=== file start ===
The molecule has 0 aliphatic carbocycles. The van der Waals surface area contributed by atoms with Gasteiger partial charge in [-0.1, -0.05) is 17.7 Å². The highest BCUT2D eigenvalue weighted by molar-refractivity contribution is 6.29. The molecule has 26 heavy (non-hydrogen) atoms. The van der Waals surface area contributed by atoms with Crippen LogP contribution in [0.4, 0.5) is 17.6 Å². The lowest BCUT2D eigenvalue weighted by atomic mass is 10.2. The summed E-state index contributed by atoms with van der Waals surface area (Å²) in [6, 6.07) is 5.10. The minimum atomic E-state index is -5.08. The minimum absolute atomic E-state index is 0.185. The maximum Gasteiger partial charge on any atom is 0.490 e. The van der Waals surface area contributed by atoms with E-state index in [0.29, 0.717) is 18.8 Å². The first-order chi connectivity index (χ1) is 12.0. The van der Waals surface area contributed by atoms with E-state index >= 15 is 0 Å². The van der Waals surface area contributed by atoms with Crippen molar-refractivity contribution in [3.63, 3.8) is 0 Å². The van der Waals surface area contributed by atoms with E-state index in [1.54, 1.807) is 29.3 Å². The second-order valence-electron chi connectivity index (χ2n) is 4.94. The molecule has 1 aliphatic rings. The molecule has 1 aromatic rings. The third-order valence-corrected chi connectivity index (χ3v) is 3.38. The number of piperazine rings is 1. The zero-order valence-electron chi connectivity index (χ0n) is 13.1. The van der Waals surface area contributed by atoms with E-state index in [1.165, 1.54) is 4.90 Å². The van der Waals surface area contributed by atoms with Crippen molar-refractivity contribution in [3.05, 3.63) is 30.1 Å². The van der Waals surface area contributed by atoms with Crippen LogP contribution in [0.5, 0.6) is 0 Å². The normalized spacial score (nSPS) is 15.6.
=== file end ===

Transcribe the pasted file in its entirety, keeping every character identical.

The molecule has 0 aliphatic carbocycles. The van der Waals surface area contributed by atoms with Gasteiger partial charge in [-0.1, -0.05) is 17.7 Å². The highest BCUT2D eigenvalue weighted by molar-refractivity contribution is 6.29. The molecule has 26 heavy (non-hydrogen) atoms. The van der Waals surface area contributed by atoms with Crippen LogP contribution in [0.4, 0.5) is 17.6 Å². The lowest BCUT2D eigenvalue weighted by atomic mass is 10.2. The summed E-state index contributed by atoms with van der Waals surface area (Å²) in [6, 6.07) is 5.10. The minimum atomic E-state index is -5.08. The minimum absolute atomic E-state index is 0.185. The maximum Gasteiger partial charge on any atom is 0.490 e. The van der Waals surface area contributed by atoms with E-state index in [0.29, 0.717) is 18.8 Å². The first-order chi connectivity index (χ1) is 12.0. The van der Waals surface area contributed by atoms with E-state index >= 15 is 0 Å². The van der Waals surface area contributed by atoms with Crippen molar-refractivity contribution in [3.63, 3.8) is 0 Å². The van der Waals surface area contributed by atoms with E-state index in [1.54, 1.807) is 29.3 Å². The second-order valence-electron chi connectivity index (χ2n) is 4.94. The molecule has 1 aliphatic rings. The molecule has 1 aromatic rings. The third-order valence-corrected chi connectivity index (χ3v) is 3.38. The number of piperazine rings is 1. The zero-order valence-electron chi connectivity index (χ0n) is 13.1. The van der Waals surface area contributed by atoms with E-state index in [1.165, 1.54) is 4.90 Å². The van der Waals surface area contributed by atoms with Crippen molar-refractivity contribution in [3.05, 3.63) is 30.1 Å². The van der Waals surface area contributed by atoms with Crippen LogP contribution in [0.5, 0.6) is 0 Å². The normalized spacial score (nSPS) is 15.6.